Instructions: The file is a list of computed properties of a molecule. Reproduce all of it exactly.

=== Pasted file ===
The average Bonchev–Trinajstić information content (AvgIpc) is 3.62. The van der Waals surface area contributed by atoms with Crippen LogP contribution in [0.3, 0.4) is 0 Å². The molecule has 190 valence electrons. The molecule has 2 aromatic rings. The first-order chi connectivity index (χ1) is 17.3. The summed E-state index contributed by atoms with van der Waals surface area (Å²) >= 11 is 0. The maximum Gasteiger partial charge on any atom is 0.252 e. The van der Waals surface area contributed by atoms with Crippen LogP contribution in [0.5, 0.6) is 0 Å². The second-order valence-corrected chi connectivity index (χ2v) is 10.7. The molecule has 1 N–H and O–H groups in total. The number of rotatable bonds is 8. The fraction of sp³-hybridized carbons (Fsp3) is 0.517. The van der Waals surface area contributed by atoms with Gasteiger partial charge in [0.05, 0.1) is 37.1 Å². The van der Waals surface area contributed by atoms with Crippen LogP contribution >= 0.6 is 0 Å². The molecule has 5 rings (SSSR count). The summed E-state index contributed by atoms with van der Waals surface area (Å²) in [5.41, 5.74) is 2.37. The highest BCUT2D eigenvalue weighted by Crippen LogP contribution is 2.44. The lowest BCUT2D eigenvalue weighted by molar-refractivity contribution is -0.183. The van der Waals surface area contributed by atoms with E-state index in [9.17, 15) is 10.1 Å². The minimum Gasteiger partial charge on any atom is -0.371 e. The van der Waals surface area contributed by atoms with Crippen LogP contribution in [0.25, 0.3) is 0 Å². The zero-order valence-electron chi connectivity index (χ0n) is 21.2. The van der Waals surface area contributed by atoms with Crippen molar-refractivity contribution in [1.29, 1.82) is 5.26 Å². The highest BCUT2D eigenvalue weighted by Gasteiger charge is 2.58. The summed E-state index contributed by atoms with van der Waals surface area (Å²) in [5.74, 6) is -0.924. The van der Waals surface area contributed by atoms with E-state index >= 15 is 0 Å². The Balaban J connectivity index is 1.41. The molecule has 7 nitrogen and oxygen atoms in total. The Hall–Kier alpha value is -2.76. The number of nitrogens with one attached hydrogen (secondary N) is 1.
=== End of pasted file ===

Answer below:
The average Bonchev–Trinajstić information content (AvgIpc) is 3.62. The van der Waals surface area contributed by atoms with Crippen LogP contribution in [0.3, 0.4) is 0 Å². The molecule has 190 valence electrons. The molecule has 2 aromatic rings. The first-order chi connectivity index (χ1) is 17.3. The summed E-state index contributed by atoms with van der Waals surface area (Å²) >= 11 is 0. The maximum Gasteiger partial charge on any atom is 0.252 e. The van der Waals surface area contributed by atoms with Crippen LogP contribution in [0.5, 0.6) is 0 Å². The second-order valence-corrected chi connectivity index (χ2v) is 10.7. The molecule has 1 N–H and O–H groups in total. The number of rotatable bonds is 8. The fraction of sp³-hybridized carbons (Fsp3) is 0.517. The van der Waals surface area contributed by atoms with Gasteiger partial charge in [0.05, 0.1) is 37.1 Å². The van der Waals surface area contributed by atoms with Crippen LogP contribution >= 0.6 is 0 Å². The molecule has 5 rings (SSSR count). The summed E-state index contributed by atoms with van der Waals surface area (Å²) in [5.41, 5.74) is 2.37. The highest BCUT2D eigenvalue weighted by Crippen LogP contribution is 2.44. The lowest BCUT2D eigenvalue weighted by molar-refractivity contribution is -0.183. The van der Waals surface area contributed by atoms with E-state index in [9.17, 15) is 10.1 Å². The minimum Gasteiger partial charge on any atom is -0.371 e. The van der Waals surface area contributed by atoms with Crippen LogP contribution in [0.25, 0.3) is 0 Å². The zero-order valence-electron chi connectivity index (χ0n) is 21.2. The van der Waals surface area contributed by atoms with Crippen molar-refractivity contribution in [1.29, 1.82) is 5.26 Å². The highest BCUT2D eigenvalue weighted by Gasteiger charge is 2.58. The summed E-state index contributed by atoms with van der Waals surface area (Å²) in [5.74, 6) is -0.924. The van der Waals surface area contributed by atoms with E-state index >= 15 is 0 Å². The Balaban J connectivity index is 1.41. The molecule has 7 nitrogen and oxygen atoms in total. The Hall–Kier alpha value is -2.76. The number of nitrogens with one attached hydrogen (secondary N) is 1.